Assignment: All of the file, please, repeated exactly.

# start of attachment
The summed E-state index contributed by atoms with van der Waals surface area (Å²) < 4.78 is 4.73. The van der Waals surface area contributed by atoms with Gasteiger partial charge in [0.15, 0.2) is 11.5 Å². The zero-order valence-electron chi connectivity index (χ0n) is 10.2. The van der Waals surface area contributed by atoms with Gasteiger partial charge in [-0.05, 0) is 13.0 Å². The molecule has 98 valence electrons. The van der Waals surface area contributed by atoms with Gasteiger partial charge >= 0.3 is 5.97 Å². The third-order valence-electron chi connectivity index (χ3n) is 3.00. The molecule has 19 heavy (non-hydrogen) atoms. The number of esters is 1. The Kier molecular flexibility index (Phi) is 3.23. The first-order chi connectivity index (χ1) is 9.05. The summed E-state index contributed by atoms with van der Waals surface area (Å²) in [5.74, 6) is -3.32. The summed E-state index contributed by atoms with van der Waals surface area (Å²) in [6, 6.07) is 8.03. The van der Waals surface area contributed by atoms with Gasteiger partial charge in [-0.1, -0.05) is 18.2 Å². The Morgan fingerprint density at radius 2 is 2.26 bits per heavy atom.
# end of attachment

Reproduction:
The summed E-state index contributed by atoms with van der Waals surface area (Å²) < 4.78 is 4.73. The van der Waals surface area contributed by atoms with Gasteiger partial charge in [0.15, 0.2) is 11.5 Å². The zero-order valence-electron chi connectivity index (χ0n) is 10.2. The van der Waals surface area contributed by atoms with Gasteiger partial charge in [-0.05, 0) is 13.0 Å². The molecule has 98 valence electrons. The van der Waals surface area contributed by atoms with Gasteiger partial charge >= 0.3 is 5.97 Å². The third-order valence-electron chi connectivity index (χ3n) is 3.00. The molecule has 19 heavy (non-hydrogen) atoms. The number of esters is 1. The Kier molecular flexibility index (Phi) is 3.23. The first-order chi connectivity index (χ1) is 9.05. The summed E-state index contributed by atoms with van der Waals surface area (Å²) in [5.74, 6) is -3.32. The summed E-state index contributed by atoms with van der Waals surface area (Å²) in [6, 6.07) is 8.03. The van der Waals surface area contributed by atoms with Gasteiger partial charge in [-0.1, -0.05) is 18.2 Å². The Morgan fingerprint density at radius 2 is 2.26 bits per heavy atom.